AUTHOR’S NOTE: I originally posted this in 2010 and then again in 2018. Since that time, I have tried to be true to my reading heart and really listened to the research on the Science of Reading and how using a 3 cueing system for teaching strategies can be harmful to students. I have also taken a deep dive into leveled readers and decodable resources. There was a time when I thought all decodables were just too boring and too limiting to give students great opportunities for reading. I definitely knew the limitations of decoding on leveled text because students were expected to read words beyond their pattern knowledge and found myself introducing these words and patterns before letting the students read the books. DUH! Not sure what took me so long to, in the words of Elsa, “Let it go.”
That being said, if you are still required by your school district mandates to use leveled readers…here is the best information I can give you for a pre-A level…just make sure you are adding in lots of phonological awareness, phonemic awareness and phonics!
Again, this was updated in 2018.
What do you need for a Pre-A Lesson?
A standard guided reading lesson requires not much more than a book and a plan. The Pre-A requires more than that. The materials on the list aren’t in any particular order. I suggest a timer…it’s a 20 minute lesson with 4 parts. If you don’t use the time, you can easily get long-winded and take too much time. Students will need magnetic letters (both upper and lower case letters) to sort, organize, and spell their names. Having a pencil container with all the materials needed during the lesson, helps you keep the lesson to 20 minutes, as well. I love the dry erase markers from Dollar Tree and I’ll talk about it later. There needs to be a popsicle stick for pointing or the student can use their finger. Letter/Sound cards are a necessity. I love this set from Pioneer Valley Books. It has sound cards, rhyming cards, and syllable cards ~ perfect for the Pre-A lesson. You’ll need Level A books. You need a letter/sound linking chart. The one I made has a writing space at the bottom of the chart. When it’s placed in a plastic sleeve, they can practice writing letters during the lesson. You’ll need standard sentence strips and scissors for the Working on Writing section. The plastic sleeves mentioned earlier can be found at many different outlets, but I love the ones at Amazon. Finally, you’ll need a handwritten name plate for students.
What is a Pre-A Student?
We started our class with a sort: Pre-A v. Emergent Readers. It is crucial to determine who will benefit from a Pre-A lesson plan. Pre-A will prepare students for early success in Level A. Because students in our division are asked to be at a Level D by the end of the year, so getting them into an A quickly is important. We tend to hold them back and wait for a magic moment of “ready” before we move them on, but if we are paying attention to the skills at each level, let the words in your head echo, “What are you waiting for?” Students who are Pre-A are those that:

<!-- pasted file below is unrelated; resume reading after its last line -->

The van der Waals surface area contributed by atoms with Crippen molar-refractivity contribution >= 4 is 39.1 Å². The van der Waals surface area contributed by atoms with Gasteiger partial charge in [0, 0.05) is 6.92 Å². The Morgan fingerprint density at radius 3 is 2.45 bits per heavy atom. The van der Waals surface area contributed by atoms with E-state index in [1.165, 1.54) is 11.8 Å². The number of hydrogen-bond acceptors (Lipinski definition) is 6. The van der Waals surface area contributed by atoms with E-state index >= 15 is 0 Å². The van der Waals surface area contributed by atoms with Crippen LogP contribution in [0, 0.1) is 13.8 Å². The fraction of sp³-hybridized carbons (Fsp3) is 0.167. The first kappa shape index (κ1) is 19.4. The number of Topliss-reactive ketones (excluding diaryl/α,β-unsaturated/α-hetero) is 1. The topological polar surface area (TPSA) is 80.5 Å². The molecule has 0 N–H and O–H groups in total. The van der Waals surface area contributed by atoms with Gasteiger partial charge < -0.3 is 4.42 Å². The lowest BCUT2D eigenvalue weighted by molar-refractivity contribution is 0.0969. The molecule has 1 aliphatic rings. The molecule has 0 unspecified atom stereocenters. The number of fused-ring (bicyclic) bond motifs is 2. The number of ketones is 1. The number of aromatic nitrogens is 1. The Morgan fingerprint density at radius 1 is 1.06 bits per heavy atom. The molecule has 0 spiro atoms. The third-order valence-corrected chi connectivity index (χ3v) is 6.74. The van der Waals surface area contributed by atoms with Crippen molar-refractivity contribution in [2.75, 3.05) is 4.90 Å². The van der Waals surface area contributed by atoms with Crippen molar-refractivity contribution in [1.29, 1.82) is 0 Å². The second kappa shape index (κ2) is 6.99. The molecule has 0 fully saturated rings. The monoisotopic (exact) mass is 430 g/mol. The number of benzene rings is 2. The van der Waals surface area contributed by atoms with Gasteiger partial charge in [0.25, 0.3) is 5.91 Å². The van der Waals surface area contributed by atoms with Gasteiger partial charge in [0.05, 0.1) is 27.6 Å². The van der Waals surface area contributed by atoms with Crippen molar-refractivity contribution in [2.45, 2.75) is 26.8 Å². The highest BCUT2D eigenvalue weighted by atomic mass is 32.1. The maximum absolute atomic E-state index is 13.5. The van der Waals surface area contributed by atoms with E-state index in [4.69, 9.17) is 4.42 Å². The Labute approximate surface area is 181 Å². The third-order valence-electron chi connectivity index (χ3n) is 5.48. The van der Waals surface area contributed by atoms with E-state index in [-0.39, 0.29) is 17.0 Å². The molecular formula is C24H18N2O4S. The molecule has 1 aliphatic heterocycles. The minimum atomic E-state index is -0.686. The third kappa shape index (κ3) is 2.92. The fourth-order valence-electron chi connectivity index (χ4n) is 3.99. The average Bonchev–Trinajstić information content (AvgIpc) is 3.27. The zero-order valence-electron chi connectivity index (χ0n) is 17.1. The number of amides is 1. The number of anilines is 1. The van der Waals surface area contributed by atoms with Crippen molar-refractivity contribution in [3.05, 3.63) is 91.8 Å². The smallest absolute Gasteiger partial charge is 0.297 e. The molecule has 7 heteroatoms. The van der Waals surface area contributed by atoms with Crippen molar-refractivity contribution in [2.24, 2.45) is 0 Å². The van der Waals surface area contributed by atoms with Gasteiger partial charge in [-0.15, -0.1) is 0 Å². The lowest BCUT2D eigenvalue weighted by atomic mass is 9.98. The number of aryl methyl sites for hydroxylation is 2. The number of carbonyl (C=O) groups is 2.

- know less than 40 upper and lower case letters combined.
- know some but few letter sounds.
- need a model to write their name.
- have limited concepts of print.
- need practice with left-to-right directionality.
- use choral reading
- work mostly with letters and sounds, not words.
Letter Identification and the Alphabet Tracing Book
Letter identification is the first step in the Pre-A. Based on letter ID students can be divided into 3 categories: Less than 10, 10-40 Known Letters, and More than 40. The first two groups of children will be in a Pre-A lesson, the latter will be in a Level A with support. Once the 2 Pre-A groups are determined, the students need the Alphabet Tracing Book and a Pre-A Lesson Plan.
The Alphabet Tracing Book is one of the best tools in the Pre-A plan. The Alphabet Tracing Book is such a simple concept, but it can give such great results. The book has 26 pages…one for each letter of the alphabet. The page contains a capital and lower case letter and a linking picture. The students are asked to trace the letters with their finger in proper formation. Students in the Less than 10 Pre-A group will be tracing known letters and letters in their name. Students in the 10-40 Known Letters will trace the entire book. As they trace the letters they say the letter name and then point to the picture and say the picture. If they don’t know the letter or form the letter incorrectly, the “teacher” uses a hand-over-hand method. It is not recommended the students add a letter/sound association. In our school, our teaching assistants and parent volunteers were taught to review the Alphabet Tracing Book DAILY! Yes, DAILY!
If you would like a Sound Chart and Alphabet Tracing Chart Set, there is one in Resources tab on this blog. (You’ll need a password. Just sign up to follow my blog, and you’ll get it delivered to your inbox.)